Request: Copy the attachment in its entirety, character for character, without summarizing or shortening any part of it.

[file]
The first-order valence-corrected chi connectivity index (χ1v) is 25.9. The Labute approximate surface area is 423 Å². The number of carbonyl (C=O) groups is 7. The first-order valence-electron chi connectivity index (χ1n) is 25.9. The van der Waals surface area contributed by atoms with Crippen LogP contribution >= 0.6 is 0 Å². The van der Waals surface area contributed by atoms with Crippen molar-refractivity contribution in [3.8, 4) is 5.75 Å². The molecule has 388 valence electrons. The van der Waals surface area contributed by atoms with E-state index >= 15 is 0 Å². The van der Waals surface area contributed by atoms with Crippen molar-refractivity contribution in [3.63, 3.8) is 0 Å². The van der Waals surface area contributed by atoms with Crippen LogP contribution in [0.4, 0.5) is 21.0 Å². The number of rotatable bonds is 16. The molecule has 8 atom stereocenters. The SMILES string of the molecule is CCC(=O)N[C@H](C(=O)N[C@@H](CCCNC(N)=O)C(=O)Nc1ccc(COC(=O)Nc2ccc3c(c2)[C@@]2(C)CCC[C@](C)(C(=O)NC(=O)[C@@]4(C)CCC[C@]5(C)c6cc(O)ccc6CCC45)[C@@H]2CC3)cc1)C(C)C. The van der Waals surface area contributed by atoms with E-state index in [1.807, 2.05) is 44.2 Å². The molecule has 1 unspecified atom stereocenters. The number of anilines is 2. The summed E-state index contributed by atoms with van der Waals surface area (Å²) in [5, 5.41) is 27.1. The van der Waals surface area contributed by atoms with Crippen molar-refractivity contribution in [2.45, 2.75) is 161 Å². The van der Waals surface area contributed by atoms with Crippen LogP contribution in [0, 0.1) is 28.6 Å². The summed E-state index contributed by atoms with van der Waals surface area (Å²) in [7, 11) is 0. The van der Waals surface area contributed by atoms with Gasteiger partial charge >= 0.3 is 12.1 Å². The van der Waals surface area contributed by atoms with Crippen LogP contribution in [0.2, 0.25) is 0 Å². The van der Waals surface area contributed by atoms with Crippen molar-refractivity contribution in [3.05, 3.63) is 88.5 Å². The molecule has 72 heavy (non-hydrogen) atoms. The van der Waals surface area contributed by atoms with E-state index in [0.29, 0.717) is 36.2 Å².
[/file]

The first-order valence-corrected chi connectivity index (χ1v) is 25.9. The Labute approximate surface area is 423 Å². The number of carbonyl (C=O) groups is 7. The first-order valence-electron chi connectivity index (χ1n) is 25.9. The van der Waals surface area contributed by atoms with Crippen LogP contribution >= 0.6 is 0 Å². The van der Waals surface area contributed by atoms with Crippen molar-refractivity contribution in [3.8, 4) is 5.75 Å². The molecule has 388 valence electrons. The van der Waals surface area contributed by atoms with E-state index >= 15 is 0 Å². The van der Waals surface area contributed by atoms with Crippen molar-refractivity contribution in [3.63, 3.8) is 0 Å². The van der Waals surface area contributed by atoms with Crippen LogP contribution in [0.4, 0.5) is 21.0 Å². The number of rotatable bonds is 16. The molecule has 8 atom stereocenters. The SMILES string of the molecule is CCC(=O)N[C@H](C(=O)N[C@@H](CCCNC(N)=O)C(=O)Nc1ccc(COC(=O)Nc2ccc3c(c2)[C@@]2(C)CCC[C@](C)(C(=O)NC(=O)[C@@]4(C)CCC[C@]5(C)c6cc(O)ccc6CCC45)[C@@H]2CC3)cc1)C(C)C. The van der Waals surface area contributed by atoms with E-state index in [1.807, 2.05) is 44.2 Å². The molecule has 1 unspecified atom stereocenters. The number of anilines is 2. The summed E-state index contributed by atoms with van der Waals surface area (Å²) in [5, 5.41) is 27.1. The van der Waals surface area contributed by atoms with Crippen molar-refractivity contribution in [2.45, 2.75) is 161 Å². The van der Waals surface area contributed by atoms with Crippen LogP contribution in [0, 0.1) is 28.6 Å². The summed E-state index contributed by atoms with van der Waals surface area (Å²) in [7, 11) is 0. The van der Waals surface area contributed by atoms with Gasteiger partial charge >= 0.3 is 12.1 Å². The van der Waals surface area contributed by atoms with Crippen LogP contribution in [0.2, 0.25) is 0 Å². The van der Waals surface area contributed by atoms with Crippen molar-refractivity contribution in [3.05, 3.63) is 88.5 Å². The molecule has 72 heavy (non-hydrogen) atoms. The van der Waals surface area contributed by atoms with E-state index in [0.29, 0.717) is 36.2 Å².